Crown Melbourne Limited will continue to face the consequences of its decision to enable the use of China Union Pay cards on its properties, the newly-formed investigative unit into the case confirmed today.
The Victorian Gambling and Casino Control Commission (VGCCC) has begun disciplinary action against the company, citing evidence brought forward by the Royal Commission which investigated Crown’s complacence in enabling China Union Pay cards to be used in order to avoid detection.
This essentially amounted to illegal transfers of money for the purposes of gambling. The case was cracked open by investigators who established that Chinese VIP customers were able to spend a total of AU$160 million at Crown or roughly $122 million in the period between 2012 and 2016. Most of these charges were chalked up as hospitality expenses for hotel and accommodation with the direct knowledge of Crown.
Essentially, what happened was for a Chinese VIP customer to pay for gambling chips which would then be put down as hotel expenses. However, over the years, the transactions became suspicious with Union Pay among the first to discover that there was something off. Australian authorities investigated and established that the strategy chosen by Crown to assist Chinese customers was in direct breach of the Casino Control Act, specifically Section 68.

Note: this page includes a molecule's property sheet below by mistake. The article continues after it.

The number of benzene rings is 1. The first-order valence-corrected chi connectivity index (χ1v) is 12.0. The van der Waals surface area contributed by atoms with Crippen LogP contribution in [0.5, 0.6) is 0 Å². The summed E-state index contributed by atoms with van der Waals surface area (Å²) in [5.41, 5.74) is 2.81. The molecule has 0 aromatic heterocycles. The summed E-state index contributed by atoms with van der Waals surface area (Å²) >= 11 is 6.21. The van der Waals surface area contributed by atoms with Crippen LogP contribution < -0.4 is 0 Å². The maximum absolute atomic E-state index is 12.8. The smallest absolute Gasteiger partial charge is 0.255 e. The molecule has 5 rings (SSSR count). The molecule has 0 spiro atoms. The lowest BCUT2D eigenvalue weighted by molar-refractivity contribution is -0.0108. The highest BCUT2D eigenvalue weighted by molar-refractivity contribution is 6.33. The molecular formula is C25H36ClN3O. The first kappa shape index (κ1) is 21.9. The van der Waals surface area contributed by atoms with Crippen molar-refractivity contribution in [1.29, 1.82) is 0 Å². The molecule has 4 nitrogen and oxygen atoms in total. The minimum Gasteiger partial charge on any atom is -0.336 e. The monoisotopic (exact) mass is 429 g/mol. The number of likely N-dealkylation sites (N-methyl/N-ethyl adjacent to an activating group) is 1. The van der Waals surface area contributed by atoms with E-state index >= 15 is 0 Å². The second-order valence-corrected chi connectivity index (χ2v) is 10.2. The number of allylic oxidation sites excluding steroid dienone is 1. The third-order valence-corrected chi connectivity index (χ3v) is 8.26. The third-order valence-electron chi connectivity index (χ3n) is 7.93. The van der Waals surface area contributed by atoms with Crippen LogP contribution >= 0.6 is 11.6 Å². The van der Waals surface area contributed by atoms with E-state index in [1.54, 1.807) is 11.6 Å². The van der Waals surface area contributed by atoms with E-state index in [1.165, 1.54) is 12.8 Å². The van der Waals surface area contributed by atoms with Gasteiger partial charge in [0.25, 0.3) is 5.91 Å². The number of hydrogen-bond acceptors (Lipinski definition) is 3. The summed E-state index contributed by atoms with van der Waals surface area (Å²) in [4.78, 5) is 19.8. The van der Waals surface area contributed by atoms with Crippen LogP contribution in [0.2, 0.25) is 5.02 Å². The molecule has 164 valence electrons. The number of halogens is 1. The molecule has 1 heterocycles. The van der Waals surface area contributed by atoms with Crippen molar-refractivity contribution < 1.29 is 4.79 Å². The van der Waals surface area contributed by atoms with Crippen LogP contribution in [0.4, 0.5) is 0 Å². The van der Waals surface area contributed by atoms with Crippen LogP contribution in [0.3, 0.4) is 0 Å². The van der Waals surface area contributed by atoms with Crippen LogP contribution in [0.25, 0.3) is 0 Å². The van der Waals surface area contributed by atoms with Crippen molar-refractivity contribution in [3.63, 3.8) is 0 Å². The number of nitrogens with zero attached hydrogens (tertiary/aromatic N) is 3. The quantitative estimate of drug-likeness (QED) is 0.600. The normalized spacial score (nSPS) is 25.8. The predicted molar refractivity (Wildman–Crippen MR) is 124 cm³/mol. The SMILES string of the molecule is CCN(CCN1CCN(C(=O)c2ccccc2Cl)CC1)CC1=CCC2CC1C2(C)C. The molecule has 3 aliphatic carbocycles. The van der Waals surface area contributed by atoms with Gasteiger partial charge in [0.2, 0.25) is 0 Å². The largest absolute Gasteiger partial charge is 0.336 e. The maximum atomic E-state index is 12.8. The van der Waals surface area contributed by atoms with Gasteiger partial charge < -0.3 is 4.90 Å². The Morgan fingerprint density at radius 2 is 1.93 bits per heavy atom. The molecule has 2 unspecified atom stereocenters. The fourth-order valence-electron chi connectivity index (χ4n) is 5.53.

The VGCCC has been just set up and it will carry out the disciplinary action against the company which may face several potential outcomes of its past misdemeanor. There are several options for how this may go down. One is to enforce an AU$100 million fine or roughly $76 million. There may be consequences for the casino’s license as well as the need to undertake specific recommendations in order to be able to operate Crown properties independently.
VGCCC chair Fran Thorn welcomed the establishment of the new investigative and enforcement unit which will allow Australia to take the baton from the Royal Commission and use it to ensure that the Casino operator sticks with the established gambling laws in the country to the letter.
Essentially, Thorn argued that Crown will now work closely with VGCCC to ensure that there is no deviation from the Casino Control Act and that the casino strives to uphold best industry practices. Crown finds itself in a difficult spot as the Perth casino has been ordered to work under a monitor for the next two years in order to restore its license.
Meanwhile, Australia’s financial authority, AUSTRAC, has filed a civil lawsuit against the company. Despite the mounting pressure on the company, Blackstone Group has confirmed that it would seek to acquire its entire capital in a landmark $6.5 billion deal.
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